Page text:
Land Trust making a point about preservation
Stand on the overlook at Wequiock Falls north of Green Bay and you will see a fence loaded with padlocks, some inscribed with initials.
An international craze called “love locks” has found this remote Brown County Park along Highway 57. Lovers have clipped the locks on the chain link fence as testimony to the permanence of their relationships. You might not find a majority of marriage counselors willing to agree this is the path to a forever love, but work the Northeast Wisconsin Land Trust is doing here has a lock on making a difference in perpetuity.
Thanks in part to a $155,000 grant from the David L. and Rita E. Nelson Fund within the Community Foundation, NEWLT and several partners will spend years restoring the natural landscape at Wequiock and down below the Bay Settlement escarpment adjacent to a peninsula of rare coastal wetlands called Point au Sable.
NEWLT has acquired all but two of 72 acres needed for the project, Executive Director Deborah Nett said, and should close on the last small strip by early October. Other funders include the state Knowles-Nelson Stewardship Fund, U.S. Fish and Wildlife Coastal Grant, the 1923 Fund and Natural Resource Damage Assessment Funds from the PCB cleanup of the Fox River.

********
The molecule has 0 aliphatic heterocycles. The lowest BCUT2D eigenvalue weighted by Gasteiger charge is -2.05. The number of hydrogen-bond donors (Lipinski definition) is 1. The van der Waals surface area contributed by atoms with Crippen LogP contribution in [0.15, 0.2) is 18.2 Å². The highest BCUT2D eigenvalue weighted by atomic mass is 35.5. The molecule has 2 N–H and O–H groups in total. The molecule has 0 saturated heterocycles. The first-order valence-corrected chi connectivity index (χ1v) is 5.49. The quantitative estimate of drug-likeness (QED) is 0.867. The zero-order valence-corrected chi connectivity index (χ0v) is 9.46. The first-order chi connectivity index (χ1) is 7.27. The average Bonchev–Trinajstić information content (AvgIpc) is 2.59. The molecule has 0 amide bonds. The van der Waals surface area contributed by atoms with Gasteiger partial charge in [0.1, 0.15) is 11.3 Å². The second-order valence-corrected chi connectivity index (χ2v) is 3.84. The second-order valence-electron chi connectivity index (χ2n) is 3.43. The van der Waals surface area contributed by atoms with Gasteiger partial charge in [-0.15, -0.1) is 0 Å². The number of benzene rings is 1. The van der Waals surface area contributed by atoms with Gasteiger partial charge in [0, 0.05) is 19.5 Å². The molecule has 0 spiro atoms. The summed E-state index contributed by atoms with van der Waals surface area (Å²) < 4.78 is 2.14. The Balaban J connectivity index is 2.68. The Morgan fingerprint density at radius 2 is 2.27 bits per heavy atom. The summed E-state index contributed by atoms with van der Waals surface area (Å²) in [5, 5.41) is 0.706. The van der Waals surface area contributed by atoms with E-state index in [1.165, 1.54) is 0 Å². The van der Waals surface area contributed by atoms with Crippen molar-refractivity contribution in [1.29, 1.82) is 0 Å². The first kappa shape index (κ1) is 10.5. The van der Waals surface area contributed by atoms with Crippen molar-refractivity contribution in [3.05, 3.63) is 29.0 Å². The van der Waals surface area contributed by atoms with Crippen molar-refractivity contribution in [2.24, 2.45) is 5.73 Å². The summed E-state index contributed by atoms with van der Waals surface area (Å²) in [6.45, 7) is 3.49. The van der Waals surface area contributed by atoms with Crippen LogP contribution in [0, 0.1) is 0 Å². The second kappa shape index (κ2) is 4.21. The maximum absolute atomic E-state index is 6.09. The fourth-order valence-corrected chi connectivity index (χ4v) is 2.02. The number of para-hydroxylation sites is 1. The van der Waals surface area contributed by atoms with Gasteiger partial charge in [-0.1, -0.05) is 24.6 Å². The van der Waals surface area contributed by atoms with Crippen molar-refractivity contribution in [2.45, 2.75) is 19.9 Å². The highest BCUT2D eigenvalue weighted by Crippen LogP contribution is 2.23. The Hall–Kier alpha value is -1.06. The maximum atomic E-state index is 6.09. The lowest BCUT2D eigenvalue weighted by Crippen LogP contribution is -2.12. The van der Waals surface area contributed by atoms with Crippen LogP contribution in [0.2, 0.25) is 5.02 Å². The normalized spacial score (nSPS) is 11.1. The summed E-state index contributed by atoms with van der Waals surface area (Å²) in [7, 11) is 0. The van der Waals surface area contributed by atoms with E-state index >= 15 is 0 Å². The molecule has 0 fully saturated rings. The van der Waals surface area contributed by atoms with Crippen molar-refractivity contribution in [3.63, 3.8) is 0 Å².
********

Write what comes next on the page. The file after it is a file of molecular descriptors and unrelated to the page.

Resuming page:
NEWLT – working with UW-Green Bay, the Wisconsin DNR, U.S. Fish and Wildlife, Brown County and the Town of Scott – will restore the area around Wequiock to oak savanna, a mix of woods and prairie that is Wisconsin’s most threatened type of landscape.
In all, the project cost is estimated at $1.1 million. The resulting nature preserve will be open to the public and serve as a classroom for area college and high school students, as well as children attending nearby Wequiock Elementary School.
Who were the Nelsons? Learn more about the David L. and Rita E. Nelson Family Fund and find out more about this couple here.
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